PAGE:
Once or twice a year I travel to Johannesburg. With three daughters living there with their families—including twelve (soon to be 14; tfu, tfu, tfu!) grandchildren—it is a hop, skip and a jump from the Holy Land to the land of biltong and pedicures.
Something downright eerie happens to my psyche upon returning from these jaunts. I morph into full babe mode like nobody’s business; Immediately I renew my subscription to Groupon, scouting out affordable day spas, nail salons and lounge-wear. Mornings include leg-lifts and attention to belly-flab. Lip-pencils become the new go-to accessories and salt-and-pepper hair no longer seems quirky and whimsical. Returning from the land of self-care and full-time household help, it doesn’t seem noble to save shekels by eschewing the acts of vanity that Johannesburg women enjoy as rites of passage. Sporting sandals year round, and a commitment to veganism, is not as celebrated down there as it is in the land of our forefathers.
Perhaps the most revealing result of these bi-annual forays is a crazy devotion to housekeeping. After two weeks in homes that are dust-free and smell like lemon-wax, I attack my shabby abode with unrecognizable energy. Should I be ashamed to declare that I like walking on floors that are so clean that my calloused feet remain as pale on bottom as they do on top? Is it a moral weakness to enjoy the pink polish on my little piggies that can be re-lacquered for only a few rands every time they chip? May I confess that I rarely wash my own hair when visiting my daughters because, for pennies, a modern mall-salon will shampoo, condition and blow-out my curly locks for the same price as a container of milk in Jerusalem? Is it a crime to celebrate the stress of self-pampering with an obligatory latte and croissant while, at the same time, debating whether to braai a couple of steaks for dinner, or just bring in from the kosher bistro on the corner where the service is genteel and the customer is king?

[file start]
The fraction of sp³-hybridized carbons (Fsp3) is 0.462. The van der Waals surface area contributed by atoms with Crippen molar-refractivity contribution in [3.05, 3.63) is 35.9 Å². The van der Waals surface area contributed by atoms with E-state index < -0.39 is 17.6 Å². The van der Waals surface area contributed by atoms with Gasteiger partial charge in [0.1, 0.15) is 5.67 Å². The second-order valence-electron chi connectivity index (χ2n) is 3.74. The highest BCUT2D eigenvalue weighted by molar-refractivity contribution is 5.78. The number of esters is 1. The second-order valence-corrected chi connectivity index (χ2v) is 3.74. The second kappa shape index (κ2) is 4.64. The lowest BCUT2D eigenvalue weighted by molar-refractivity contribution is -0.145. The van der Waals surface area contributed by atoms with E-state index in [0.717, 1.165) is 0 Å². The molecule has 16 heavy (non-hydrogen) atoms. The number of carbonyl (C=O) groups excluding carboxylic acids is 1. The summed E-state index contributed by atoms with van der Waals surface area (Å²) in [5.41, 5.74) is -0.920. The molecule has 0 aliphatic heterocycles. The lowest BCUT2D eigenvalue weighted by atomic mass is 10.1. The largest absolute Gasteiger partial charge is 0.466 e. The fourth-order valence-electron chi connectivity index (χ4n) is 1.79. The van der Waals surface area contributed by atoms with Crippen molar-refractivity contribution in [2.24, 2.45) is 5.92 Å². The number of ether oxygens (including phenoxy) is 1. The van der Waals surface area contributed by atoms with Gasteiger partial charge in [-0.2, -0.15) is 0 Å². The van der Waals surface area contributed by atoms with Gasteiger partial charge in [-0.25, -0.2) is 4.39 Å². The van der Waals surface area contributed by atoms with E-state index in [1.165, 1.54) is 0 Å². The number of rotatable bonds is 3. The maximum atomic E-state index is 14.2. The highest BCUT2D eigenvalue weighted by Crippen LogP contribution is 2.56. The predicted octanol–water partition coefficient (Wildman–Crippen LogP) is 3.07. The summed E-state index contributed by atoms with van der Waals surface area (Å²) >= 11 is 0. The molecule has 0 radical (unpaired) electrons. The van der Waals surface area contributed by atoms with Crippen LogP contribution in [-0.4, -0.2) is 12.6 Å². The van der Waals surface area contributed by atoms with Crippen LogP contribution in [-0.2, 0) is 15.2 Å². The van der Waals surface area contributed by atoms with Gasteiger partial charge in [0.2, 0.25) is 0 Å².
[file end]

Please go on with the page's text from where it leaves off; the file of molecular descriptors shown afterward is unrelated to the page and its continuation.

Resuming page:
What does seem criminal is the way I bring home these antithetical values for—at best—a fortnight and think that the high will last. It never does. Without warning I awaken to a life in which I cannot afford cleaning help, manicures/pedicures cost nearly as much as a small sports-car, and where take-out food is both expensive and accompanied with a hefty dose of aggression. While I chose to live in Israel for a myriad of lofty-reasons, the return from Johannesburg might improve with a stint in rehab.
The hubby always looks forward to my respective homecomings, because the gal he picks up at Ben Gurion changes the sheets more frequently than before, and decorates his salmon supper with sprigs of parsley. A little dose of narcissism results in shaved-gams and a renewed interest in scented body-butter.
Oh, the things we do for those we love…
New York-born Andrea Simantov is a mother of six who moved to Jerusalem in 1995. She frequently lectures on the complexity and magic of life in Jerusalem and can be contacted at firstname.lastname@example.org.